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Can any one suggest a good article about features of EEG of left-handed people?

I was surprised when find that there are only few old articles about it. I find only one new article by Propper, Ruth E., et al. (2012). Maybe I miss something.

Propper, R. E., Pierce, J., Geisler, M. W., Christman, S. D., & Bellorado, N. (2012). Asymmetry in Resting Alpha Activity: Effects of Handedness. Open Journal of Medical Psychology, 1(4), 86-90.

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I haven't read that, but they're likely going to just be correlations that may have little to do with the actual "handedness" difference. Look into hearing, as a small percentage of left-handed people have their dominant cortices for speech and language shifted to the other side. This is not a reliable indicator, though, as even most left handed people have the same placement of Broca's area, etc. – Chuck Sherrington Mar 18 '13 at 23:01
    
It does not matter. I don't interesting in language or motor areas specifically. Not-right handedness is an indicator of not normal (alternative) development of the brain. It must have correlates in EEG. – sviter Mar 19 '13 at 7:38
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"It must have correlates in EEG" -- No. It must have some neural correlate. EEG can capture only a small percentage of behavioral phenomena due to its relatively course spatial frequency and inability to record activity in more medial brain regions. I'd broaden your search accordingly; perhaps that will lead to more relevant literature. – zergylord Mar 20 '13 at 23:00
up vote 3 down vote accepted

Abstract

Background

According to decades of research on affective motivation in the human brain, approach motivational states are supported primarily by the left hemisphere and avoidance states by the right hemisphere. The underlying cause of this specialization, however, has remained unknown. Here we conducted a first test of the Sword and Shield Hypothesis (SSH), according to which the hemispheric laterality of affective motivation depends on the laterality of motor control for the dominant hand (i.e., the “sword hand," used preferentially to perform approach actions) and the nondominant hand (i.e., the “shield hand," used preferentially to perform avoidance actions).

Methodology/Principal Findings

To determine whether the laterality of approach motivation varies with handedness, we measured alpha-band power (an inverse index of neural activity) in right- and left-handers during resting-state electroencephalography and analyzed hemispheric alpha-power asymmetries as a function of the participants' trait approach motivational tendencies. Stronger approach motivation was associated with more left-hemisphere activity in right-handers, but with more right-hemisphere activity in left-handers.

Conclusions

The hemispheric correlates of approach motivation reversed between right- and left-handers, consistent with the way they typically use their dominant and nondominant hands to perform approach and avoidance actions. In both right- and left-handers, approach motivation was lateralized to the same hemisphere that controls the dominant hand. This covariation between neural systems for action and emotion provides initial support for the SSH.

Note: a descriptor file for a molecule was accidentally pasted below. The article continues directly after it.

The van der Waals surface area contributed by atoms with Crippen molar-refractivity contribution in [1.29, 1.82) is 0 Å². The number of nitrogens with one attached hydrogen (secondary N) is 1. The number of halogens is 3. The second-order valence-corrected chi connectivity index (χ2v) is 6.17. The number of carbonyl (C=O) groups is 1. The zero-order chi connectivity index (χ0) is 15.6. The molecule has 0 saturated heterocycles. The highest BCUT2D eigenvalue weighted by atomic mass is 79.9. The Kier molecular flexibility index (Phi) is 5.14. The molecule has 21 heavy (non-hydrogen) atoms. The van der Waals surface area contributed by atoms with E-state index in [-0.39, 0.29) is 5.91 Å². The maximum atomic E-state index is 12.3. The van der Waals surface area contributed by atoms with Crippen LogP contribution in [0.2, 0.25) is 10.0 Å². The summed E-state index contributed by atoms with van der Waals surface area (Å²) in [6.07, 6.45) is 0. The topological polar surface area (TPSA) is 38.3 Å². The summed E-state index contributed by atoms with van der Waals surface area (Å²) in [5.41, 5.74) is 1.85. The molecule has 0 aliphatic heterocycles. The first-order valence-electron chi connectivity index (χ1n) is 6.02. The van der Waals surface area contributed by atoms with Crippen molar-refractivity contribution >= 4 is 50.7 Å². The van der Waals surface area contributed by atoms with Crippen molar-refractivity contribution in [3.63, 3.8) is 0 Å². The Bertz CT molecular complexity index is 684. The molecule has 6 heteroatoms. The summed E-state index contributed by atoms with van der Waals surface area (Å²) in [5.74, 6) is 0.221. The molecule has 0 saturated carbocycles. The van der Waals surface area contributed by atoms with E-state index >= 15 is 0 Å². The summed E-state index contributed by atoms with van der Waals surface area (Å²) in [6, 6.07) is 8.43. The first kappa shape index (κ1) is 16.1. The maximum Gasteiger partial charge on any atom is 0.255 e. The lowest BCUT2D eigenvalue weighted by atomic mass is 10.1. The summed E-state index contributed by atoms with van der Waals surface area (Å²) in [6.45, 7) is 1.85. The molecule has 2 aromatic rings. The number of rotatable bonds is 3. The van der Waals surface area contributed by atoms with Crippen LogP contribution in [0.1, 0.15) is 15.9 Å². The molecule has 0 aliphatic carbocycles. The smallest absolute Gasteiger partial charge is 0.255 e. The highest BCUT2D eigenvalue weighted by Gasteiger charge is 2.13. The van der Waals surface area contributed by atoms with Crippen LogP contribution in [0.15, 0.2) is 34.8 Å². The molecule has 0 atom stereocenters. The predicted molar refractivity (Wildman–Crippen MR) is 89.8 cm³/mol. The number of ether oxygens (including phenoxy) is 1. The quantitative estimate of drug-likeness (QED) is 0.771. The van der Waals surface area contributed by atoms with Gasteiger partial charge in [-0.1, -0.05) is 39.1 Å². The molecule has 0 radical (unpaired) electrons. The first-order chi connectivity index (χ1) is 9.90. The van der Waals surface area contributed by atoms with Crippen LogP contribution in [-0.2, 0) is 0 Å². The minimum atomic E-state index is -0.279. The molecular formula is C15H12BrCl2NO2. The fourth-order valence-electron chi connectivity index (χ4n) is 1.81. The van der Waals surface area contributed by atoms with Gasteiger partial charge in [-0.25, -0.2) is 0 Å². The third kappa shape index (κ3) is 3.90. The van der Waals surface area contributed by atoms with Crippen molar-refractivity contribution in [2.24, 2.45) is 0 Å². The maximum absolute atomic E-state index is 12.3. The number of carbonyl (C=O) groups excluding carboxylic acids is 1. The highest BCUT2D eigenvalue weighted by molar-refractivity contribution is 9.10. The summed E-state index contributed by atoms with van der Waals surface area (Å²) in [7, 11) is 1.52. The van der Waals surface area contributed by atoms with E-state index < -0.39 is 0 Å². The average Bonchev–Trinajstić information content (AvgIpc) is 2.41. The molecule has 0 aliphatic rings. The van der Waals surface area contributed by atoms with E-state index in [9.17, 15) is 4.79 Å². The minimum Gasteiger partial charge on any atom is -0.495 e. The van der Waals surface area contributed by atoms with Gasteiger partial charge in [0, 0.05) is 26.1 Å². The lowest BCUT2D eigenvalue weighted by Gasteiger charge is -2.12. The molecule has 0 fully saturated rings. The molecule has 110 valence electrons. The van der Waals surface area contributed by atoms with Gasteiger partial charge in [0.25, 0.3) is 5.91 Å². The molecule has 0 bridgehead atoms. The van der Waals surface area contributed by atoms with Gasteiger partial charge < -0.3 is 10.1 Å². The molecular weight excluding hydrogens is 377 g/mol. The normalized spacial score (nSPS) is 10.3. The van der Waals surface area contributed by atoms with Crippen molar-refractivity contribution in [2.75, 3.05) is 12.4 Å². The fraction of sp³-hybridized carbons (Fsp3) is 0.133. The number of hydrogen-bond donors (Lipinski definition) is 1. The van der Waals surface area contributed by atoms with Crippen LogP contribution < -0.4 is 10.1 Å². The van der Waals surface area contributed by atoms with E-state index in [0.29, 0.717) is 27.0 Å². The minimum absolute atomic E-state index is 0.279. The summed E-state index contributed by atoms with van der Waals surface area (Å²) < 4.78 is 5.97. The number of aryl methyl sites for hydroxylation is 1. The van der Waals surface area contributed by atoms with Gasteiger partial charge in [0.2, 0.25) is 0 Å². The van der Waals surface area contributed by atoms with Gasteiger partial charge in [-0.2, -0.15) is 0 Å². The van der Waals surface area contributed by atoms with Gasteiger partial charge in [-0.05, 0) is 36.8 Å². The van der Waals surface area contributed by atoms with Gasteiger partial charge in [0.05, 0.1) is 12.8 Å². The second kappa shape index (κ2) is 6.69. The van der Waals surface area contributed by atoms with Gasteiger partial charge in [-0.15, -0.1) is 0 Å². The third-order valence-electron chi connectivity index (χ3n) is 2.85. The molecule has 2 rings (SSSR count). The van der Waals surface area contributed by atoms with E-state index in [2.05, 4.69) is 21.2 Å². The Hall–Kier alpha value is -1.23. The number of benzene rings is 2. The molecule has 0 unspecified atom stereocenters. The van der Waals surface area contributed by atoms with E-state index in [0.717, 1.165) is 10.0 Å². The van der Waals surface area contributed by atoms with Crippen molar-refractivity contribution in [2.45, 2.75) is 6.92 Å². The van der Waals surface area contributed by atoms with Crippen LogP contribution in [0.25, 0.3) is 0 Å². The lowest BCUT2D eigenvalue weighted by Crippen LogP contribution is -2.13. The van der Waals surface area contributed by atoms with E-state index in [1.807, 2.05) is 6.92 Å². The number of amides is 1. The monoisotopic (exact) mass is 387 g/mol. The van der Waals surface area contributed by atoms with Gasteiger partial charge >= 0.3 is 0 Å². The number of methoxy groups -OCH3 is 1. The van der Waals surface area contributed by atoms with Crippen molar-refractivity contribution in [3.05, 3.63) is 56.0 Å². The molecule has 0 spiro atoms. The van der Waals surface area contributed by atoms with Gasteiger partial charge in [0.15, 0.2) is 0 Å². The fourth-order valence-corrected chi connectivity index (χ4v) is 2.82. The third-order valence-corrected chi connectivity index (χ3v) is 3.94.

Citation: Brookshire G, Casasanto D (2012) Motivation and Motor Control: Hemispheric Specialization for Approach Motivation Reverses with Handedness. PLoS ONE 7(4): e36036. doi:10.1371/journal.pone.0036036

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Propper RE, et al. 2012. Asymmetry in Resting Alpha Activity: Effects of Handedness

The authors found differences in resting state alpha power depending on degree of handedness.

ABSTRACT

Study Aim: Frontal electroencephalographic (EEG) alpha band power during rest shows increased right, and/or decreased left, hemisphere activity under conditions of state or trait withdrawal-associated affect. Non-right-handers (NRH) are more likely to have mental illnesses and dispositions that involve such withdrawal-related affect. The aim of the study was to examine whether NRH might be characterized by increased right, relative to left, hemisphere activity during rest.

Methods: The present research investigated that hypothesis by examining resting EEG alpha power in consistently-right-handed (CRH) and NRH individuals.

Results: In support of the hypothesis, NRH demonstrated decreased right hemisphere alpha power, and therefore increased right hemisphere activity, during rest, compared to CRH.

Conclusions: The study demonstrates further support for an association between increased right hemisphere activity and negative affect via an association between such EEG activity and NRH.

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Link-only answers are frowned upon. Would you mind elaborating on the contents of your link? – Seanny123 Jan 8 at 23:51

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